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Cesar and Cameron Super Timeline

  • Railroads

    Roads of rails called Wagonways were being used in Germany as early as 1550. These primitive railed roads consisted of wooden rails over which horse-drawn wagons or carts moved with greater ease than over dirt roads. Wagonways were the beginnings of modern railroads. By 1776, iron had replaced the wood in the rails and wheels on the carts. Wagonways evolved into Tramways and spread though out Europe. Horses still provided all the pulling power. In 1789, Englishman, William Jessup designed the
  • Louisiana Purchase

    Louisiana Purchase
    After Napoleon's initial refusal, Jefferson sent James Monroe as well to France, in hopes of convincing Napoleon to reconsider. The French leader did more than that: He offered to sell all of the Louisiana Territory, more than 828,000 square miles! Livingston and Monroe quickly accepted and offered to pay $15 million. Both sides agreed, and the Louisiana Territory became American. The final transfer came in 1803. Such a large land had many Americans living in it, but the bulk of it was unknow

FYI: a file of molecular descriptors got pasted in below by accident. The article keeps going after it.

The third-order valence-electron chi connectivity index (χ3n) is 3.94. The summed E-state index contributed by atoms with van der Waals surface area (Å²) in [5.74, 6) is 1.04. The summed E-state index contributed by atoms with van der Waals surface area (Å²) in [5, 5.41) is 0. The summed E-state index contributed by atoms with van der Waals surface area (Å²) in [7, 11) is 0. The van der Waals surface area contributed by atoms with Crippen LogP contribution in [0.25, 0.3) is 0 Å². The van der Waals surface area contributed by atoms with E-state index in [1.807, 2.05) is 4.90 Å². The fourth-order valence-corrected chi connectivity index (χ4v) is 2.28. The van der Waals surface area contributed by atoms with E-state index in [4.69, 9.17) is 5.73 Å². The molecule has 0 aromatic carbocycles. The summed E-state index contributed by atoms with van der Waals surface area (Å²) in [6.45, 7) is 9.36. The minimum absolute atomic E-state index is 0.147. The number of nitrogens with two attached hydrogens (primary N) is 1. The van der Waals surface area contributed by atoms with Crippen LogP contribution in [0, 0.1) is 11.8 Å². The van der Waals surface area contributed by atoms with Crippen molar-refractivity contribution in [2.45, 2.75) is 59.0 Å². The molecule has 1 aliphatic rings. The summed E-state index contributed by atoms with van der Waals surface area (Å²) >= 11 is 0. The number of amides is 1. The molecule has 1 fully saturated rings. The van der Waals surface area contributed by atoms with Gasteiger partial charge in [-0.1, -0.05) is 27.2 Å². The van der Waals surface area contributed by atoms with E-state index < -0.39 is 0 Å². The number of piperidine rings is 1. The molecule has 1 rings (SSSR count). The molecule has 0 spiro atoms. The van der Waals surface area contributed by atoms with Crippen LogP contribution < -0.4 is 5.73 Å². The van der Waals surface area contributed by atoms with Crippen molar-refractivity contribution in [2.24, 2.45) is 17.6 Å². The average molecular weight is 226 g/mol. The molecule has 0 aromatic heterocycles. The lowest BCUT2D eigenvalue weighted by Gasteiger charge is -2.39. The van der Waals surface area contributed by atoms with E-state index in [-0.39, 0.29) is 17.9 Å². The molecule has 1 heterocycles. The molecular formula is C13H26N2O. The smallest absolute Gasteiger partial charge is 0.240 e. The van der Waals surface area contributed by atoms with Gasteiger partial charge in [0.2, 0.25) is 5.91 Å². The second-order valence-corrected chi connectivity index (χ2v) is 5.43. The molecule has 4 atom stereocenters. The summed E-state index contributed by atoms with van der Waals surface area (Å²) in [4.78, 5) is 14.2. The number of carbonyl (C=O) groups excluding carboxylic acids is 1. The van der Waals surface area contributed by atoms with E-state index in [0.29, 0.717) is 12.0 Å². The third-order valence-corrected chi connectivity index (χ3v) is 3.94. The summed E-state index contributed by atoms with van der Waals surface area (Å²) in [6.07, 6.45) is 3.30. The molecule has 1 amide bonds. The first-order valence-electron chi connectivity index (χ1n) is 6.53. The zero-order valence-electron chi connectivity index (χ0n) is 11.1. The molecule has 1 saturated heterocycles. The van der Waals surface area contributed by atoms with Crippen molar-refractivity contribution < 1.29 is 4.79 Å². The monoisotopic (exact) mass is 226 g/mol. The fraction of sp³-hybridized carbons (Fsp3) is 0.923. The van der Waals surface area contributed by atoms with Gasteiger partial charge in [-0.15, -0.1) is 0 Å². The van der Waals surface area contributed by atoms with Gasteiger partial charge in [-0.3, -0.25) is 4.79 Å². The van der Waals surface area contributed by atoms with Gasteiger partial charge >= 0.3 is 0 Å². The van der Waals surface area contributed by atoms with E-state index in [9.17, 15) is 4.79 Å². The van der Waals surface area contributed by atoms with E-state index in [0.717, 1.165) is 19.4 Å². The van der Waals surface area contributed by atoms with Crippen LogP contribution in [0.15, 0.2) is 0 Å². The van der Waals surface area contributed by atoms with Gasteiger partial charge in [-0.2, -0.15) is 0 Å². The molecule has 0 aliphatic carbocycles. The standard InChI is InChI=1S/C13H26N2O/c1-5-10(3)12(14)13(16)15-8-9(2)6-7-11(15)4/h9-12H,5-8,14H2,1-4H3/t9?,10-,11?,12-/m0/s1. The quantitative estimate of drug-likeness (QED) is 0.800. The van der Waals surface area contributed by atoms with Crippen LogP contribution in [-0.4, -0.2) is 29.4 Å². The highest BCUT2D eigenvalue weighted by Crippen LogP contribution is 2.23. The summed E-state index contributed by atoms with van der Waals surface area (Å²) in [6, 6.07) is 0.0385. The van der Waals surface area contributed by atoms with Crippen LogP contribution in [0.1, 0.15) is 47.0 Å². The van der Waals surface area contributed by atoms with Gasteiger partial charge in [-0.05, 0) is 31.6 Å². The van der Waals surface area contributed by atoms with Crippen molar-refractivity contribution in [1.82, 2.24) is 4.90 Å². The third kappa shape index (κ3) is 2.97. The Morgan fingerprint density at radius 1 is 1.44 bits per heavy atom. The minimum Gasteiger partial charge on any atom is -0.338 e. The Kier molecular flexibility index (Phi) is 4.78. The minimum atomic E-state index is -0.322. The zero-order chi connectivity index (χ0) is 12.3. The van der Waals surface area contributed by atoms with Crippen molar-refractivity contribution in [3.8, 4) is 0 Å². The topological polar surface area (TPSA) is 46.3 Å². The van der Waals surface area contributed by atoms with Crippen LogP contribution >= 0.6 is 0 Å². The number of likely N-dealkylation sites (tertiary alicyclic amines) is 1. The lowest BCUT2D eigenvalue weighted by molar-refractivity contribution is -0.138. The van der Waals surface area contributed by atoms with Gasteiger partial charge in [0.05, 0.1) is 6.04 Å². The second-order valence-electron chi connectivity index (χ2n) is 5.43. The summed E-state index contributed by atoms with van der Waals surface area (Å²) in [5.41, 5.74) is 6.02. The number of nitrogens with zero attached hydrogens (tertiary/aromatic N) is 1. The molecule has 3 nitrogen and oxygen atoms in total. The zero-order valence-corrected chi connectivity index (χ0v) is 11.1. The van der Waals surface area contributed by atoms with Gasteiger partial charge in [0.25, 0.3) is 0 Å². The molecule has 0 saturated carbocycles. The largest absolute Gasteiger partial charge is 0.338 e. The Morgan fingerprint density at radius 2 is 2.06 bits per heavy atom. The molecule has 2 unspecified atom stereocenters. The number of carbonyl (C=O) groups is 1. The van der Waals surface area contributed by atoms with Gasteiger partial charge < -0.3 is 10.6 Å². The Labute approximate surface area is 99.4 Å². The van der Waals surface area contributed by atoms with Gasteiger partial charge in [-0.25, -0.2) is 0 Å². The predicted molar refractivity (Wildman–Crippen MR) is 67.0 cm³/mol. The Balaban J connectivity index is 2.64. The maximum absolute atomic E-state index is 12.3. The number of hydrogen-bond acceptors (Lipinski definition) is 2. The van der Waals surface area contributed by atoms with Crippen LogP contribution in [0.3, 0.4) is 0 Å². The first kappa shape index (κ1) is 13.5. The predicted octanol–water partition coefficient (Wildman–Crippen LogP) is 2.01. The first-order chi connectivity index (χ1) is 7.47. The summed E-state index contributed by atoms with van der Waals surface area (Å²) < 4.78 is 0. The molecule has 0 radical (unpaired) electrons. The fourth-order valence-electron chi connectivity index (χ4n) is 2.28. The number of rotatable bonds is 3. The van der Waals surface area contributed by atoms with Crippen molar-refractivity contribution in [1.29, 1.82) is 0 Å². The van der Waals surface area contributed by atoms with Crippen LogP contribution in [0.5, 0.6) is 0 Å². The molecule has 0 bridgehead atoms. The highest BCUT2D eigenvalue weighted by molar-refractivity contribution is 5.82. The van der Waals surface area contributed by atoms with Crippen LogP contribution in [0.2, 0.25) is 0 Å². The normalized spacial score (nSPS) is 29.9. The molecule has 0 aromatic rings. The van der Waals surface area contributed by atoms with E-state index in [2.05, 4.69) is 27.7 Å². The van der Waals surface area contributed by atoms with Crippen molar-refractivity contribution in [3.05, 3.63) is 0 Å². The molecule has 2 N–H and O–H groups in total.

• Lewis and Clark

    Lewis and Clark
    The Lewis and Clark Expedition (1804–1806) was the first United States expedition to the Pacific Coast. Commissioned by President Thomas Jefferson and led by Meriwether Lewis and William Clark, the expedition had several goals. According to Jefferson himself, one goal was to find a "direct & practicable water communication across this continent, for the purposes of commerce" (the Northwest Passage). In order to make a firm claim of “discovery” to the Pacific Northwest and compete with the Br
  • OR Trail

    OR Trail
    The Oregon Trail is a 2,000-mile (3,200 km) historic east-west wagon route that connected the Missouri River to valleys in Oregon and locations in between. It flourished from the 1840s until the coming of the railroad at the end of the 1860s. The trip on foot took four- to six-months. It was the oldest of the northern commercial and emigrant trails and was originally discovered and used by fur trappers and traders in the fur trade from about 1811 to 1840. In its earliest days much of the future
  • Gold Rush

    Gold Rush
    The California Gold Rush (1848–1855) began slowly on January 24, 1848, when gold was found by James W. Marshall at Sutter's Mill, in Coloma, California.[1] The first to hear confirmed information of the gold rush were the people in Oregon, Sandwich Islands, (Hawaii), Mexico, Peru and Chile and they were the first to start flocking to the state in late 1848. By 1850 the U.S. California Census showed 92,600 people in California to which about 30,000 more people should be added because the Censuse